Bristol-Myers Squibb agreed to acquire Celgene Corp. in a record-sized $74 billion deal that will unite two drugmakers battling for advantage in a crowded market for innovative cancer treatments.
Both companies have faced investor wariness about their prospects in recent months. Bristol makes an immunotherapy drug called Opdivo that accounts for roughly a quarter of its sales but that has trailed a rival medication from Merck & Co. Celgene, meanwhile, has been looking for a follow-up for its blockbuster blood-cancer therapy Revlimid.
The proposed union of the two companies represents a big bet that combined mass will help overcome the obstacles confronting their respective cornerstone products. It will also fan the flames of deal speculation in an industry that’s coping with political pressure to rein in drug prices, the looming threat of expiring patents and disappointing clinical trials for some cancer treatments.
If it is approved by shareholders and regulators, the cash-and-stock deal would rank as the largest pharmaceutical-company acquisition ever. Including net debt, the transaction values Celgene at $88.8 billion, surpassing Pfizer Inc.’s deal for Warner-Lambert.
Under the proposed terms, Celgene shareholders will receive one Bristol-Myers Squibb share and $50 in cash for each Celgene share, according to a statement from the companies Jan. 3. That would value Celgene at $102.43 a share, a 54 percent premium to the stock’s closing price on Jan 2.
The initial reaction of investors suggested wariness. Celgene shares soared by 24 percent Jan. 3, though were still trading well short of the proposed deal price, at roughly $82.63 at 12:31 p.m. in New York. Bristol shares fell 14 percent to $45.08.
Shares of both companies had been beaten down last year. Bristol-Myers shares declined more than 15 percent in 2018, while Celgene shares sank 39 percent.
The deal is New York-based Bristol’s largest under Chief Executive Officer Giovanni Caforio, and comes after the drugmaker has suffered high-profile setbacks in immuno-oncology, its biggest line of business.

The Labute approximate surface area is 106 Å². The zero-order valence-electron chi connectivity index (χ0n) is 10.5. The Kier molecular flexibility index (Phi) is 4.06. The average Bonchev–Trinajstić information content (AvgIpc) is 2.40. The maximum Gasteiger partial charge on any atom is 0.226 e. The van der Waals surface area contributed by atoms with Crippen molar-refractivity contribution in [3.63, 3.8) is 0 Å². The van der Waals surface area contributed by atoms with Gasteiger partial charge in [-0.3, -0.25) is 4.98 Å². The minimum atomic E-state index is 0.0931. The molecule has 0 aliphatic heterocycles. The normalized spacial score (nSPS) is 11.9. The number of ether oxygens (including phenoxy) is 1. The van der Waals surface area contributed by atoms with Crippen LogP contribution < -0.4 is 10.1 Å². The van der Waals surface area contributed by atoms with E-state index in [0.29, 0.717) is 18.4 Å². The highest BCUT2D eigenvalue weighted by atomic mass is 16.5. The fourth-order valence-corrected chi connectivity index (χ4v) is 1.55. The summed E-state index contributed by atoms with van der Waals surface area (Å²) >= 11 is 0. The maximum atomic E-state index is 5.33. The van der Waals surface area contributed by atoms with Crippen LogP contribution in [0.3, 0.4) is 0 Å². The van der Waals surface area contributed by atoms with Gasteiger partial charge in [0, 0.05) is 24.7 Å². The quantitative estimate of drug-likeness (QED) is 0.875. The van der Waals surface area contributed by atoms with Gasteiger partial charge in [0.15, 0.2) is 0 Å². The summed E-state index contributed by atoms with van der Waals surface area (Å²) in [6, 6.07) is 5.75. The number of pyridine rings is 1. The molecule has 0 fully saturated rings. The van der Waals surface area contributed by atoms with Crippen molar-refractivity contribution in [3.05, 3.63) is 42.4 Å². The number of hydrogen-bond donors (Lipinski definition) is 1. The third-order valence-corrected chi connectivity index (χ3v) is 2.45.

Given Opdivo’s large and growing share of its revenue, Bristol has been under pressure to diversify its portfolio. In a recent earnings call, Caforio said that the company would look to deals to diversify its pipeline. At various points in recent years as Bristol has stumbled with trial failures, its name has come up as a takeout target itself.
In purchasing Celgene, Bristol will get control of one of the most successful cancer drugs of recent years, the top-selling blood-cancer therapy Revlimid, which costs more than $100,000 a year. It will also gain a promising experimental CAR-T therapy being developed by Juno Therapeutics, which Celgene acquired in a $9 billion takeover deal last year.
Bristol has had talks with Celgene over the past two years, people familiar with the situation said. Caforio initiated more formal talks in September, the people said, and negotiations accelerated over the past few weeks. Recent declines in biotechnology stocks helped spur the deal on, the people said.
Caforio said on a call with analysts Jan. 3 that the deal “is not about Revlimid” and that the two companies had been discussing a potential tie-up for some time. He said that the combined companies anticipate six product launches over the next 12 to 24 months.
“There are concrete, short-term growth opportunities that this will deliver to Bristol-Myers,” said Caforio.
Despite Revlimid’s success, Celgene shares have been hammered over the past year-and-a-half amid investor fear that the company lacks a potent successor to its biggest blockbuster. Revlimid is expected to face increased generic competition in coming years.
Summit, N.J.-based Celgene suffered a series of high profile setbacks including the failure of a once promising therapy in a late-stage clinical trial. The U.S. Food and Drug Administration also refused to review an experimental medicine that was expected to be a future growth driver.
“The deal generates tremendous immediate-term value that we believe would have taken years for Celgene to achieve,” said analysts at Leerink Partners in a note to investors.
Celgene’s problems aren’t unique. Several larger biotechnology companies that have become reliant on huge-selling but older drugs saw their shares suffer in 2018, and some gained on speculation that they could be takeover targets or could find something to buy themselves.
Shares of Gilead Sciences Inc., which has seen sales of its blockbuster antiviral medications flag over the past year, were up roughly 3.5 percent in premarket trading.
News of the deal came ahead of next week’s JPMorgan Healthcare Conference, an annual industry confab in San Francisco that is frequently a catalyst for mergers and other transactions. Heading into that event, some analysts had grown concerned that a volatile U.S. stock market and a slowdown in activity last year could have a chilling effect on dealmaking.
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With assistance from Anthony Palazzo, Nabila Ahmed and Riley Ray Griffin
To contact the editors responsible for this story: Drew Armstrong at email@example.com Timothy Annett